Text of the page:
Carter W. Wesley, newspaperman and political activist, was born in Houston, Texas, on April 29, 1892, to Mable (Green) and Harry Wesley. He graduated from the public schools of the city and earned a B.A. degree at Fisk University in Nashville in 1917. Shortly thereafter, Wesley joined the army and became one of the first black officers in the United States military.
Upon his return to civilian life, Wesley earned a law degree from Northwestern University in Evanston, Illinois and relocated to Oklahoma City, Oklahoma. After four years of legal practice in Oklahoma City, Wesley returned to Houston in 1927. Finding his legal practice in Texas limited because of his race, he became a businessman and bought into a newly formed publishing company which owned the Houston Informer. For several years, he served as auditor, vice president, treasurer and general manager of the Informer. By 1934, he became publisher of the newspaper. The Houston Informer at one time had a state-wide circulation of over 45,000.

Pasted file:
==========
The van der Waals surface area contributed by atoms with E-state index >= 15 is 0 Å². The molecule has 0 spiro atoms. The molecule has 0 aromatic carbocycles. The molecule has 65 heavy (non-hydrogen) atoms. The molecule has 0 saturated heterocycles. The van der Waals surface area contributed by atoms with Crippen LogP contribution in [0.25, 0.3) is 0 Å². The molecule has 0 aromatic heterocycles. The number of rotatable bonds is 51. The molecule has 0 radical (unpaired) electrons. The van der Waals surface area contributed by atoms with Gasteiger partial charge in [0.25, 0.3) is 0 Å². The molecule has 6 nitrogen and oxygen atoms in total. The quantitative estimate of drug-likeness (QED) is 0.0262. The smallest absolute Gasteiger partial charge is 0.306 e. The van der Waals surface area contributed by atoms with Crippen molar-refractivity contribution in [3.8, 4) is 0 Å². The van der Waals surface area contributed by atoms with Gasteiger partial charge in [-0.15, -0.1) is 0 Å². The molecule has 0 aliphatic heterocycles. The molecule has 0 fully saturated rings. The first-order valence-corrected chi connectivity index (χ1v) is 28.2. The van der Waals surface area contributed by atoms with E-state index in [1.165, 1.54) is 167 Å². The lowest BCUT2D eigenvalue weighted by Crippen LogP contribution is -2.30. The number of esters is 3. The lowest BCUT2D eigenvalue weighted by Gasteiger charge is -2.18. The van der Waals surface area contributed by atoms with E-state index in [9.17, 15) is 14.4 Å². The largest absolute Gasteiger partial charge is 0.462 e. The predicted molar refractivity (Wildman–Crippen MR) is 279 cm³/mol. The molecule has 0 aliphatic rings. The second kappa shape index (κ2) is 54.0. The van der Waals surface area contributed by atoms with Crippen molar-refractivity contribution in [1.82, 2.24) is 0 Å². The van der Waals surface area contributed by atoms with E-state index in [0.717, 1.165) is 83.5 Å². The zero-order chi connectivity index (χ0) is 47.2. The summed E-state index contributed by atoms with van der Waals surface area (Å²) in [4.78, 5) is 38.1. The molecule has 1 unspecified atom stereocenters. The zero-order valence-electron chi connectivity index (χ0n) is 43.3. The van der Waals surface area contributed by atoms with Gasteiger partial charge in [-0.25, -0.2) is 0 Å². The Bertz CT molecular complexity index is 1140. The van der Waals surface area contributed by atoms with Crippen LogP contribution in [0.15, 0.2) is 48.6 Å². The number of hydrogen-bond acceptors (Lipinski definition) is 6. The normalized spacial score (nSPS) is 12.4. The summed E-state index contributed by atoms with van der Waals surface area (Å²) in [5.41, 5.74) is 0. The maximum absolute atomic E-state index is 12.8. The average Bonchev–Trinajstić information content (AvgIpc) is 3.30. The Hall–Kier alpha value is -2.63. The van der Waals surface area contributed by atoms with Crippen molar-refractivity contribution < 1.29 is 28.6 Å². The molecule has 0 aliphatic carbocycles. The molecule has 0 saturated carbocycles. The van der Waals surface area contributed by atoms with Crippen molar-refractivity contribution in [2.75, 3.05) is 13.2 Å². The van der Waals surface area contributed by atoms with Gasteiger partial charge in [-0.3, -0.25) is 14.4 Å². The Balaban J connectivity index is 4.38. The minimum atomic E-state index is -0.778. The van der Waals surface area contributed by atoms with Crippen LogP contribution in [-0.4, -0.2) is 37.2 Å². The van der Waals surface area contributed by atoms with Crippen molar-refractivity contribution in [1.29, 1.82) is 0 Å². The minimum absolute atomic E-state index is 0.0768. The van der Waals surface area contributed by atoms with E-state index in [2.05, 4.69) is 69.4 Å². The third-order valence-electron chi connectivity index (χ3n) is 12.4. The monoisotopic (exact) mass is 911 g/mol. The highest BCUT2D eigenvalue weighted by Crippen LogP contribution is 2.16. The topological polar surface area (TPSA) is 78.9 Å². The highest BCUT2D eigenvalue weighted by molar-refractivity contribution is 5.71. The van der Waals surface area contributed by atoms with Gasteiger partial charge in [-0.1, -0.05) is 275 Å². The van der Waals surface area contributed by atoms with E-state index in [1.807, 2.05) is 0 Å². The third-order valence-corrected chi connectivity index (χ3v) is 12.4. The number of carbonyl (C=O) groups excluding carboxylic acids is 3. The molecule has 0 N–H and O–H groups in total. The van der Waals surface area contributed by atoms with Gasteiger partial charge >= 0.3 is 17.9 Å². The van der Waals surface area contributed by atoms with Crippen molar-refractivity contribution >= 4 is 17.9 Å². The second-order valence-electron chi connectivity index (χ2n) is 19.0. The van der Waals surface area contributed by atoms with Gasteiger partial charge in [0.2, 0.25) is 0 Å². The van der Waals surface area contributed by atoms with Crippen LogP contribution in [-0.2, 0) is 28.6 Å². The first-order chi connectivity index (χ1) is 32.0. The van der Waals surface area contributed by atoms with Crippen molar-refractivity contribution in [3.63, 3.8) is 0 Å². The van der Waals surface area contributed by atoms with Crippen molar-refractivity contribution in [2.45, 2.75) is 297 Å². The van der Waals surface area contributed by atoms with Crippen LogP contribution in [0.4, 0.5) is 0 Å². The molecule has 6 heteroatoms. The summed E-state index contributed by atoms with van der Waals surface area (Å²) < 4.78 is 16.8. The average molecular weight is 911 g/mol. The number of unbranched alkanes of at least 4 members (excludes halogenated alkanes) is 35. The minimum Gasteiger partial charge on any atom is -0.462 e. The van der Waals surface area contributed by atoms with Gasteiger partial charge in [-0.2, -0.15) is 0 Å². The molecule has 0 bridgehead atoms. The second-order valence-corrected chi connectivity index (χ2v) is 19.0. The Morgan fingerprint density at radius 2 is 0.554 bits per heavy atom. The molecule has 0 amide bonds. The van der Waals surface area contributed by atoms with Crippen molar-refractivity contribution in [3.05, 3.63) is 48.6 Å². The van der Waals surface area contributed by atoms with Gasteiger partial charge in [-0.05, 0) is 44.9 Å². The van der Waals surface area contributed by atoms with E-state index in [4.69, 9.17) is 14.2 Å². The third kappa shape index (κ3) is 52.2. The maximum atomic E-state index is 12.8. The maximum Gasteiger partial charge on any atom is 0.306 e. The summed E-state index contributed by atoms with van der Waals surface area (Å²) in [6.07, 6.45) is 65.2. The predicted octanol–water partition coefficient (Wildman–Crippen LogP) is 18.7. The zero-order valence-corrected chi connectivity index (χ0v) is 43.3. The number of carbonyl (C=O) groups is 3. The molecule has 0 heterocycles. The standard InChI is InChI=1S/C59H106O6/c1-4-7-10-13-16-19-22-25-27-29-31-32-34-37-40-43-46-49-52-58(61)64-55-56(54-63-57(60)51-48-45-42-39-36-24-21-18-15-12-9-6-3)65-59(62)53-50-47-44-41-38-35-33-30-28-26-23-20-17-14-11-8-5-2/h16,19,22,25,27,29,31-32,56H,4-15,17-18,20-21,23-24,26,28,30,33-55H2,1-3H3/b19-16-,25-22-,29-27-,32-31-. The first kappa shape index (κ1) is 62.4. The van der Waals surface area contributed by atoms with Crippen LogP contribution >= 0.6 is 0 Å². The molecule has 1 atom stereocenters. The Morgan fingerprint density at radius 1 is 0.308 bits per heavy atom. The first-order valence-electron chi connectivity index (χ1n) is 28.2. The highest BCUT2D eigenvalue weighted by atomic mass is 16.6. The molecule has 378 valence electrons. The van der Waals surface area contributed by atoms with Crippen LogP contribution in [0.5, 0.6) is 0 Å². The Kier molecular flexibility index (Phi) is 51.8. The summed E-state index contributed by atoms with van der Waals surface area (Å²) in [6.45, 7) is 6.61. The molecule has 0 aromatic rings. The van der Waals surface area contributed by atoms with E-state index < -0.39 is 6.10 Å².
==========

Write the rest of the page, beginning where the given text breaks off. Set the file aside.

Carter Wesley used the Houston Informer as a podium from which to battle racism and to speak on behalf of African Americans. He used the paper, for example, to publicize the battle against the white Democratic primaries that effectively denied blacks the right to vote. That battle was won in 1944 when the United States Supreme Court in Smith v. Allwright granted Texas blacks the right to participate in those primaries. Thereafter Wesley urged black men and women to pay their poll taxes, vote, and fight for equal rights.
Wesley spent the remainder of his life engaged in a public campaign on against racial discrimination behalf of African Americans in Houston and across Texas. His weapons ranged from boycotting to fundraising but they all sought the same goal. Wesley was married to Dorris Wooten and together they had three children. Carter W. Wesley died in Houston on November 10, 1969, and is buried in Paradise Cemetery North.